Child Endangerment (California Penal Code section 273a):
The crime of child endangerment involves willfully exposing a minor to unjustifiable suffering or danger. If you place a child at risk of being harmed, you can face charges under P.C. sec. 273a. The elements that must be clear when proving your guilt under this statute include:
- You deliberately inflicted unjustifiable mental suffering or physical pain on a minor;
- You allowed a child to suffer harm; and/or
- You put the child or allowed them to be placed at risk of injury.
If you placed a child at risk of significant bodily injury, the prosecution could file misdemeanor or felony charges. If you are convicted of a misdemeanor child endangerment charge, you may face a jail sentence of six months. As a felony, child endangerment will see you spend up to six years in prison. In addition to these penalties, felony child endangerment is a Strike under California's "Three Strikes Law".
see also Strike Sentencing Enhancement (California Penal Code section 1170.12).
Elder Abuse (California Penal Code section 368):
Elder abuse is the physical or physical abuse, neglect, or financial exploitation of an individual sixty-five years of age or older. Elder abuse is either treated as a misdemeanor or a felony under California P.C. sec. 368. As a misdemeanor, elder abuse has the following elements:
- You willfully subjected an elder to unjustifiable mental suffering or physical harm;
- Your conduct could have endangered the life of the victim; and
- You knew or should have known that the victim was 65 years or older.
If the court finds you guilty of misdemeanor elder abuse, you will be subjected to one year in jail, victim restitution, and a fine that does not exceed $6,000.
When charging you with a felony under P.C. sec. 368, the prosecutor must prove that:
- You willfully or with criminal negligence put an elder through physical or mental pain and suffering;
- Your conduct was likely to produce serious bodily injury; and
- You knew or should have known of the victim's age.
Felony elder abuse is punishable by up to four years in prison.
See Injuring an Elderly Person (California Penal Code section 368(b)(2));
Dependent Adult Abuse (Penal Code section 368);
CALCRIM Number 831 (“Abuse of Elder or Dependent Adult (Pen. Code, § 368(c)”);
CALCRIM Number 830 (“Abuse of Elder or Dependent Adult Likely to Produce Great Bodily Harm or Death (Pen. Code, § 368(b)(1)”).
Making a Criminal Threat (California Penal Code section 422):
Making threats of great bodily injury or death to another person is a crime that attracts charges under California P.C. sec. 422. The prosecution must prove that the following elements are true to secure a conviction against you for making a criminal threat:
- You willfully threatened to cause serious bodily injury or kill another person;
- You made the threat orally, in writing, or through electronic communication;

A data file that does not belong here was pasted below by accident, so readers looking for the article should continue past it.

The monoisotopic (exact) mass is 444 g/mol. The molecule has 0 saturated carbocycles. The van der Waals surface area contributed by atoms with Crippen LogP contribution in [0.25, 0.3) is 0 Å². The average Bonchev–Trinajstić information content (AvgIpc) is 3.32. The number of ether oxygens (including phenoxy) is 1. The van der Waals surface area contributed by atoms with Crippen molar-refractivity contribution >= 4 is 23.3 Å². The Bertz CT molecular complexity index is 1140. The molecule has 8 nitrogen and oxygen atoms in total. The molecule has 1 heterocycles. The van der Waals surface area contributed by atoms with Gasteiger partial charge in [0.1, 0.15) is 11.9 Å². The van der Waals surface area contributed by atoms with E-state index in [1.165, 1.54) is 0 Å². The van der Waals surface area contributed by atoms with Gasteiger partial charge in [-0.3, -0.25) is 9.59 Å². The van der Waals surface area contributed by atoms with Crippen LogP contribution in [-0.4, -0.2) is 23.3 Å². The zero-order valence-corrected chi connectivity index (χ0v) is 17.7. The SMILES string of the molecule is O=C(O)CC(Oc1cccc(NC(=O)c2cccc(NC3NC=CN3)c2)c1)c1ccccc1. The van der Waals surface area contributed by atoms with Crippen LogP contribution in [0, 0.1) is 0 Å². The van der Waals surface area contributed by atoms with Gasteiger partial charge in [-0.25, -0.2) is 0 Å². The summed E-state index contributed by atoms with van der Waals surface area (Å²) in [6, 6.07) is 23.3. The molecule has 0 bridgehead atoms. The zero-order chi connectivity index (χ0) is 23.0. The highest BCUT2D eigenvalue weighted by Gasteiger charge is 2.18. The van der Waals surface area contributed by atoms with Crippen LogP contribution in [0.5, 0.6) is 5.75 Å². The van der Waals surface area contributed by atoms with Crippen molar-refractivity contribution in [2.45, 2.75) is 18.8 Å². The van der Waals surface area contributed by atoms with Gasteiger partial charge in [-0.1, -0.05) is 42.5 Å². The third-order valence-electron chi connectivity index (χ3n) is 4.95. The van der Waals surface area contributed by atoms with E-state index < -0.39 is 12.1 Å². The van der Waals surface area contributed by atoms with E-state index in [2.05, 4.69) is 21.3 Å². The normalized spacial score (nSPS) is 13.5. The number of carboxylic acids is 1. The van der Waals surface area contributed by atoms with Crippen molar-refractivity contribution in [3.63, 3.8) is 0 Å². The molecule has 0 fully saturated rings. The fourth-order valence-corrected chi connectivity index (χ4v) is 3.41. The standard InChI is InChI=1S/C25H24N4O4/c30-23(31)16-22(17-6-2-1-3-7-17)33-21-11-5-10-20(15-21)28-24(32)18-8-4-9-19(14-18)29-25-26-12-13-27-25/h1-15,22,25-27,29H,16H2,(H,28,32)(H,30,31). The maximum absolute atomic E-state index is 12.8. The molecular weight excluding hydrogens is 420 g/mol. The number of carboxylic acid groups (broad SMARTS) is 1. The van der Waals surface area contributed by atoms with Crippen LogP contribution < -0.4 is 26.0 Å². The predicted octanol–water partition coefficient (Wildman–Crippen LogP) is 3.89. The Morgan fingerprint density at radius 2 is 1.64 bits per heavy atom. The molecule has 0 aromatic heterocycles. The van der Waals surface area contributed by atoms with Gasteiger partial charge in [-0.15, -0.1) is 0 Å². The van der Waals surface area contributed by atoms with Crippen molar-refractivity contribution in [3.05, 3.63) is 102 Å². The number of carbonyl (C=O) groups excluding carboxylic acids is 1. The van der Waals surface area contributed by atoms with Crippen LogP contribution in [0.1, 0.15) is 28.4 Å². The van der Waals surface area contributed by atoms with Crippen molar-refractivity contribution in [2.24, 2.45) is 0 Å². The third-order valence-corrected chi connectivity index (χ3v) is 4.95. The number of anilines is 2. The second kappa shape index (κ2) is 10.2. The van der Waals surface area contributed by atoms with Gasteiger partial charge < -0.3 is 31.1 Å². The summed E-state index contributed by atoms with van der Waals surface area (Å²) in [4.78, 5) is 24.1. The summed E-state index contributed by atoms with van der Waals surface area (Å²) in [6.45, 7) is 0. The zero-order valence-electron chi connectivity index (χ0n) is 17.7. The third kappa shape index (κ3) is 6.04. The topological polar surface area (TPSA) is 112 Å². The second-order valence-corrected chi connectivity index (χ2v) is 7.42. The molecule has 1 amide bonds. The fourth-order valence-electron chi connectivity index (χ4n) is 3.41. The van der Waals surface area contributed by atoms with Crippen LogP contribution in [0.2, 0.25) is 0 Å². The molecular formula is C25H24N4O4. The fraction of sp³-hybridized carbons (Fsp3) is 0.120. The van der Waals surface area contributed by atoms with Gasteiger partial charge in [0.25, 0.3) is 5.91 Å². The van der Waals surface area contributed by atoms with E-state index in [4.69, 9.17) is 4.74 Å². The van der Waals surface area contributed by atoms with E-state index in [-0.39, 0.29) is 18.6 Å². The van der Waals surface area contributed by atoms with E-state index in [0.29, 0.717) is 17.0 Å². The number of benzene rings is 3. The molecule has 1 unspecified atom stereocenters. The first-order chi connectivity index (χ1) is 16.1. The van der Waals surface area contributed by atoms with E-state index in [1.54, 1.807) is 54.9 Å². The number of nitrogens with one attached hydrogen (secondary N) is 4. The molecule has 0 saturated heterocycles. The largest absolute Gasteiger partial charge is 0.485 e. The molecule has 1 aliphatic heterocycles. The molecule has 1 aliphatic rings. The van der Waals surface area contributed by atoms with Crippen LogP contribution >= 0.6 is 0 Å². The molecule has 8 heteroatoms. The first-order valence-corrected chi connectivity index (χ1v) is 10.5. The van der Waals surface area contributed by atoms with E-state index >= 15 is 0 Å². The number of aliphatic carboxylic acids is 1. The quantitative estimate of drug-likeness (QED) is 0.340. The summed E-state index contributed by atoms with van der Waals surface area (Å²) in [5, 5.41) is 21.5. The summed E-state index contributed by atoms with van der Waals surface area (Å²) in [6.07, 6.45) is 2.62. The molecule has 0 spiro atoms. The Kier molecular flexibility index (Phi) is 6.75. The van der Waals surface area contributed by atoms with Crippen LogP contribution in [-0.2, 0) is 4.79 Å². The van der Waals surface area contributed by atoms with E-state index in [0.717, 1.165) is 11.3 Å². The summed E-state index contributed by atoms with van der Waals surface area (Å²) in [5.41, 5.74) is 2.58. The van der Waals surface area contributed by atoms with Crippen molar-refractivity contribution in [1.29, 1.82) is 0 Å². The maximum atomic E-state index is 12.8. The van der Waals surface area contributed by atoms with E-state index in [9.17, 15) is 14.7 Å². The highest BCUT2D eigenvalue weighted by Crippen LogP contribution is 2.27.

- You intended for the victim to take the statement as a threat;
- Your threats caused the victim to fear for their safety or that of their family; and
- The victim's fear was reasonable.
Violation of P.C. sec. 422 as a misdemeanor is punishable by a year in jail. If you face a felony conviction, you risk facing up to three years in state prison. It is essential to understand that if you make multiple threats to one person or issue threats to several individuals, you will be charged with each offense as separate criminal counts.
See CALCRIM Number 1300 (“Criminal Threat -- Pen. Code § 422”).
Damaging Telephone Lines (California Penal Code section 591)
People rely on telephone lines to stay connected and be able to seek help in case of an emergency. Therefore, if you damage telephone lines to prevent another person from seeking help or reporting an incident of domestic violence, you could face an arrest and charges under California P.C. sec. 591. You can be found guilty under this statute if:
- You willfully damaged, removed, or disconnected a telephone line or equipment to which the telephone is connected; and
- You acted maliciously.
Like most domestic violence charges, damaging telephone lines is a wobbler whose conviction attracts a maximum one-year jail sentence for a misdemeanor and three years in prison for a felony.
See CALCRIM Number 2902 (“Damaging Phone or Electrical Line -- Pen. Code § 591”).
Aggravated Trespassing (California Penal Code section 601):
California P.C. sec. 601 makes it a crime to threaten another person and then enter their home or workplace without authorization. The elements of aggravated trespass include:
- You made a threat to injure or kill another person;
- You made the threat intending to place the victim in reasonable fear; and
- Within thirty days of the threats, you entered the victim's residence or workplace without permission.
You could be charged with a felony or a misdemeanor for aggravated trespass. A felony aggravated trespass conviction entails a maximum of three years in prison. On the other hand, a misdemeanor conviction will cause you to spend up to one year in county jail.
See CALCRIM Number 2932 (“Trespass: Entry Into Dwelling -- Pen. Code § 602.5(a) & (b)”);
CALCRIM Number 2929 (“Trespass After Making Credible Threat -- Pen. Code § 601(a)”).
Consequences of a Domestic Violence Conviction
In addition to the different jail and prison terms that you must serve after a conviction for one of the above domestic violence crimes, you could face these additional consequences:
Domestic violence may range from less harmful behavior like stalking to severe crimes like corporal injury to a spouse. If you cause an injury to the alleged victim, a conviction for domestic violence will be accompanied by a requirement to pay restitution to the victim. Victim restitution, in this case, may include payment for medical expenses resulting from your actions.